Graham Sheldon, holding a Geiger counter, outside Reactor 4 in Chernobyl, Ukraine. There is something about working in film that makes people take risks. Perhaps it’s the knowledge that there is always someone else standing in the sidelines ready and willing to take your job, or the idea that you can really stand out on the project if you go that extra mile. Whatever the reason, people get hurt while filming all the time. It is the job of the individual and the production to remember this and do everything possible to keep the team safe. During my career as a Producer/DoP, I’ve filmed in radioactive environments (Chernobyl), harsh weather (Alaska in winter) and countries where the politics are not supportive of the production (Cuba). Working in these environments comes with risks, sometimes anticipated and sometimes as complete surprises. So here are 7 tips, gathered from my own shooting experience to stay safe while still getting the shot: 1. Harsh Weather Several years back, I was working in sub zero temperatures in Alaska to film one of the world’s most grueling races: the Iditarod. This dog sled race covers over a thousand miles, and while the race itself is unbelievably challenging, the process of filming is no walk in the park either. Listen to local experts when it comes to clothing, take note of weather reports, and try to solicit advice from other crews that have worked in the area before. I find most people in this profession, myself included, don’t mind answering a few questions over social media about a past shoot. 2. Politics While filming in Cuba with a US based crew, I encountered multiple instances where local politics were interfering with our production. Memory cards would “disappear” from our hotel room and local security forces would constantly hassle our documentary shoot. Before arriving in any country, try to understand the various ideologies at play in local and national governments. Doing your best to navigate local customs and treading lightly will always make your experience a safer one. 3. Work Together Every member of the crew has a duty to keep the shoot a safe one. In a foreign country with a hundred thousand dollars of equipment in the back of your Jeep, you will be a target for someone. Keep a good eye on everyone and everything, and always listen to your local fixer or driver – they know the area better than you. 4. Instinct If the situation feels wrong, chances are it is. Give yourself time to plan escape routes out of potentially dangerous neighborhoods and never move too far away from your vehicle when filming. If you are operating, tell your assistant to face the opposite direction and watch any approaches. Never spend too long in dangerous areas, as it is giving potentially unsavory characters time to spot you and formulate a plan to relieve you of your equipment. Paying for a local security guard to accompany your crew for the day is always recommended. 5. Know Your Surroundings Keeping a good eye on everything around you while still keeping good exposure and focus is an essential skill. Spend ten minutes on YouTube and you’ll find countless videos of camera op’s losing track of their surroundings and face planting the turf. Operating a tricky backwards move with no way to look behind you? Use anyone present, such as an Assistant Cameraperson, to spot you. 6. Animals Having recently been bitten by a wild dog in Ecuador and dealing with the subsequent rabies shots, I find it necessary to include this tip. Take the advice of local fixers and guides when filming in areas with a large wild animal presence. As a last resort, tripods work well to keep the animal back while getting out of the area, and always, always keep a first aid kit in your vehicle. 7. Leave the Camera People always come before equipment. While filming NBC’s “The Island” I had the choice at high tide between drowning/getting beaten up by rocks or leaving the camera. I took the memory card and left the camera. This is a lesson that sometimes is lost on the camera team, but no show or film is worth injury or loss of a life to save equipment. At the end of the day, we are participating in an art form, not trying to save the planet. Weigh your risks according to that principle.Read more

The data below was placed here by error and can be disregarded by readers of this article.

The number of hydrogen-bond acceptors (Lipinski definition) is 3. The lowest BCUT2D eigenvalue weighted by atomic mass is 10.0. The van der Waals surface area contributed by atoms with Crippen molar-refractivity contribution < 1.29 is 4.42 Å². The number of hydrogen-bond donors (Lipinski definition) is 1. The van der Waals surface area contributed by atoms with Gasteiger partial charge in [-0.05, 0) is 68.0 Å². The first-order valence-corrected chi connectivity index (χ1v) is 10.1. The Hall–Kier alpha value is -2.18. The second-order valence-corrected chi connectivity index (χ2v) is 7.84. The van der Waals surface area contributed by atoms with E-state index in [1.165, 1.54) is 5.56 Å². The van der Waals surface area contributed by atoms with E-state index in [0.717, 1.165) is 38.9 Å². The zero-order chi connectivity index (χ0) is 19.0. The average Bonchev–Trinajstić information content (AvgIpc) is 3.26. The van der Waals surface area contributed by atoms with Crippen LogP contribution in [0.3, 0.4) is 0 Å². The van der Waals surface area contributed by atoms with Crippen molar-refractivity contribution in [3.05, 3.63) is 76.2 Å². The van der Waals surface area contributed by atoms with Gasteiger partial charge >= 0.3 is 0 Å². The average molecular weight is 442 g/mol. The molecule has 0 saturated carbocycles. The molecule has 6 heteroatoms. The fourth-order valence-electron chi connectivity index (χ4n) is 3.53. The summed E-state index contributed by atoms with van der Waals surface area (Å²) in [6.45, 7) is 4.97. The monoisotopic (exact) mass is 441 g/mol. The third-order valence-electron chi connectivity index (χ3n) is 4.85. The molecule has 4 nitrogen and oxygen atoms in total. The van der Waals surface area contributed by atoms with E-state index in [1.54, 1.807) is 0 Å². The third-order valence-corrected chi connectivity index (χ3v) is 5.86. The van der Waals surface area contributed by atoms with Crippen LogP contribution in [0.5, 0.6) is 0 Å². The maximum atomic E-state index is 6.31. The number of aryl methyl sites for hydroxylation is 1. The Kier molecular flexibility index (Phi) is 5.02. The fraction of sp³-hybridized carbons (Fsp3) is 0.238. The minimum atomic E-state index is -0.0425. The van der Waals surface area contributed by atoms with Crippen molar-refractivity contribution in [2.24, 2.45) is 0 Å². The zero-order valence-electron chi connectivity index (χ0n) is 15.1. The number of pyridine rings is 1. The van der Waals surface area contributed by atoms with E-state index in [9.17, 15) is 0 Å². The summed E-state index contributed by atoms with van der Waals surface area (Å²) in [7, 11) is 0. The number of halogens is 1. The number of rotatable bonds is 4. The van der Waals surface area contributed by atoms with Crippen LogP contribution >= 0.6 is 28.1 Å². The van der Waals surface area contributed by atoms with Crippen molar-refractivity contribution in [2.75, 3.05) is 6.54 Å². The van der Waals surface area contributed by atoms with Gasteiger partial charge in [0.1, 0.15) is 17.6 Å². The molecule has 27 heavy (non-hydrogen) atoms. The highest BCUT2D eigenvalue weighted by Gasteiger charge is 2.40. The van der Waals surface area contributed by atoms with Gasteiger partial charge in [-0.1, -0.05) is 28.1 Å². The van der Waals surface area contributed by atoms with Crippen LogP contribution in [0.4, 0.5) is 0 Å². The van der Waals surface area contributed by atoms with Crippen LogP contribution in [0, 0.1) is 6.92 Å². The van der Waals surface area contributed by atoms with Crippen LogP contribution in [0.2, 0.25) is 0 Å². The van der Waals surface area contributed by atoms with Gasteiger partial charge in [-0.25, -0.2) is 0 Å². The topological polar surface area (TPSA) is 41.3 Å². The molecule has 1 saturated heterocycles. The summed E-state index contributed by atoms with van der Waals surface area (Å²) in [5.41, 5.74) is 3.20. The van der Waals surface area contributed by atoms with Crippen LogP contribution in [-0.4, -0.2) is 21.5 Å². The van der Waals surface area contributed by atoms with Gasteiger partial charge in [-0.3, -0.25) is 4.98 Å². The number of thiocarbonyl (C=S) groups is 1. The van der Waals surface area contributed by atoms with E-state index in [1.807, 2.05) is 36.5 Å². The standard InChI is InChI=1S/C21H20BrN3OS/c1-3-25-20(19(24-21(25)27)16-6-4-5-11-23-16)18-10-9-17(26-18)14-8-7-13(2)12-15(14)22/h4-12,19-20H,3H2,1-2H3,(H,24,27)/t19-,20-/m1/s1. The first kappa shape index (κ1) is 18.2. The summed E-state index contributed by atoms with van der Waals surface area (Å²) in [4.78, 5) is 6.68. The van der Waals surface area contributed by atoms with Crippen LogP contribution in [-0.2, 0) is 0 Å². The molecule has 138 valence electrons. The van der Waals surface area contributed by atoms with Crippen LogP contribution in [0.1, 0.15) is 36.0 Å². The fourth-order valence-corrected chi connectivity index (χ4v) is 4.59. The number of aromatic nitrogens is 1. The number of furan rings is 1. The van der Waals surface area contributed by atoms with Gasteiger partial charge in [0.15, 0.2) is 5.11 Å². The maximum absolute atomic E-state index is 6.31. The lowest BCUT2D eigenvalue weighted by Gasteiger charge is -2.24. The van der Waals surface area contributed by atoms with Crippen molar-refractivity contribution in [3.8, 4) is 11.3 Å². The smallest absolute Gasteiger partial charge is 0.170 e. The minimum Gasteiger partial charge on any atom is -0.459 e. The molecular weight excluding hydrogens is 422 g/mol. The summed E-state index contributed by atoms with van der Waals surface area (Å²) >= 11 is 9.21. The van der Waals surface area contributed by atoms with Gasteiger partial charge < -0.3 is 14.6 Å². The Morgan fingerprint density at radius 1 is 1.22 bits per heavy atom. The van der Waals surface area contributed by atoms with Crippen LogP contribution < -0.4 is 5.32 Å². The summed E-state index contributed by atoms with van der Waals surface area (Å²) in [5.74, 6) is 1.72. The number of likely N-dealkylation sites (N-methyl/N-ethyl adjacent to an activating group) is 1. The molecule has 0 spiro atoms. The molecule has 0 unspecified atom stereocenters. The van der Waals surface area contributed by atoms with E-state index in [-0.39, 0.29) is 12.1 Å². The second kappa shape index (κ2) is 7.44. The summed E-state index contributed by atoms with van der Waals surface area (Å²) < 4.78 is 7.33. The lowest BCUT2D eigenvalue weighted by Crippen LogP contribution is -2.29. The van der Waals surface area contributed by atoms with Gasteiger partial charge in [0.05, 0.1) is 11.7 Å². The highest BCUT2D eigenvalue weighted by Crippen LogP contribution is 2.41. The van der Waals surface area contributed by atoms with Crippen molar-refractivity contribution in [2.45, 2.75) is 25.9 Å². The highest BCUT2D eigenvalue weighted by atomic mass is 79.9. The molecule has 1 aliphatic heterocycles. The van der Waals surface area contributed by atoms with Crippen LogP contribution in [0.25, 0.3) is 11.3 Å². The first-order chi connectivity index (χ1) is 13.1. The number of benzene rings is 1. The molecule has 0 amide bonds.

With their new SmallHDR range of production monitors, SmallHD departs from its usual line of portable on-camera solutions. These rugged, full-sized displays come with a whole lot of professional features… and a price tag to match. We caught up with SmallHD founder and CEO Wes Phillips at NAB 2016 to find out more about them. The company name had, until now, been a fairly clear indicator of the niche that SmallHD had carved out for itself in the market: small external monitors in the 5 and 7-inch range, offering shooters an additional display with excellent image quality and professional features. Introducing their new SmallHDR range shows that their ambitions are anything but small. These new full-sized, c-stand mountable production monitors aim to bring the SmallHD viewing experience from the operator to the whole set, offering three different sizes at 17, 24 and 32 inches. You can read Tom’s full article from earlier this month here! SmallHDR – an overview A body construction from milled aluminium makes them rugged and solid, ideal for withstanding the rigours of everyday professional use. The material also allows for the introduction of the RapidRail system: cold shoe-sized slots into which you can insert all sorts of accessories, such as handles, receivers, and cable management solutions. The monitors also include a V-lock battery mount, as well as XLR power input and a 12v Lemo power output, providing ample powering solutions. The company takes great pride in the brightness of their SmallHDR screens, a feature found also in the original SmallHD range. Intended to be viewable in daylight without the need for a sun hood, the smaller two models claim a brightness level of 1000 nits while the 32-incher brings it all the way up to 1500. The design of the SmallHDR range also borrows from its smaller lineage in the design of its back button and joystick controls, but adds extra buttons for the new multi-page view. This, in addition to the added functionality under the hood, makes them highly customisable in terms of how they display various inputs (2 x SDI and 1 x HDMI), scopes, LUT support and assist tools. These high-contrast displays are great monitoring tools for everyone on set, but the 10-bit capabilities of the larger two models really make these the ideal choice for displaying HDR material, a technology that is emerging fast. But bear in mind, these are truly professional tools, and are priced accordingly: the 17, 24 and 32-inch models are $4,000, $5,500 and $8,000 respectively. The displays will be released in May, and are already available for pre-order.Read more